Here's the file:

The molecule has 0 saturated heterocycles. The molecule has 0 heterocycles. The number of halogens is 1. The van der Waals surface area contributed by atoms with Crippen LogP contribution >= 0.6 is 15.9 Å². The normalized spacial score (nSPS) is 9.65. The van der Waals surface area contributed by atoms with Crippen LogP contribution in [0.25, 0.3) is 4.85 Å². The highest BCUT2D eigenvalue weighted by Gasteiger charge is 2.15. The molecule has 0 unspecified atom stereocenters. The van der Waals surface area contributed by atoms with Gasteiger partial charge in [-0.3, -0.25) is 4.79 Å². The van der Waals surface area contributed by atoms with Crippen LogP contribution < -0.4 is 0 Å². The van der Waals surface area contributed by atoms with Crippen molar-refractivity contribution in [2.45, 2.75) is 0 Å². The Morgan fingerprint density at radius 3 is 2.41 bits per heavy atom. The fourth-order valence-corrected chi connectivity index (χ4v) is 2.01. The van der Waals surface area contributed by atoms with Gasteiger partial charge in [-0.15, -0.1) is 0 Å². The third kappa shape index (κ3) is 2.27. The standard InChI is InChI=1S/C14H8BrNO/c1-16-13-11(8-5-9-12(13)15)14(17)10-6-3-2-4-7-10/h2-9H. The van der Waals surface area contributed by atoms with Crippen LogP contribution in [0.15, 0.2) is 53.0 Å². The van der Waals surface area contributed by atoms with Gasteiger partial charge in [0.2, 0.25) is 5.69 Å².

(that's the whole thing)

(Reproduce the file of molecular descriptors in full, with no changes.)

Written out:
The molecule has 0 saturated heterocycles. The molecule has 0 heterocycles. The number of halogens is 1. The van der Waals surface area contributed by atoms with Crippen LogP contribution >= 0.6 is 15.9 Å². The normalized spacial score (nSPS) is 9.65. The van der Waals surface area contributed by atoms with Crippen LogP contribution in [0.25, 0.3) is 4.85 Å². The highest BCUT2D eigenvalue weighted by Gasteiger charge is 2.15. The molecule has 0 unspecified atom stereocenters. The van der Waals surface area contributed by atoms with Gasteiger partial charge in [-0.3, -0.25) is 4.79 Å². The van der Waals surface area contributed by atoms with Crippen LogP contribution < -0.4 is 0 Å². The van der Waals surface area contributed by atoms with Crippen molar-refractivity contribution in [2.45, 2.75) is 0 Å². The Morgan fingerprint density at radius 3 is 2.41 bits per heavy atom. The fourth-order valence-corrected chi connectivity index (χ4v) is 2.01. The van der Waals surface area contributed by atoms with Gasteiger partial charge in [-0.15, -0.1) is 0 Å². The third kappa shape index (κ3) is 2.27. The standard InChI is InChI=1S/C14H8BrNO/c1-16-13-11(8-5-9-12(13)15)14(17)10-6-3-2-4-7-10/h2-9H. The van der Waals surface area contributed by atoms with Crippen LogP contribution in [0.15, 0.2) is 53.0 Å². The van der Waals surface area contributed by atoms with Gasteiger partial charge in [0.2, 0.25) is 5.69 Å².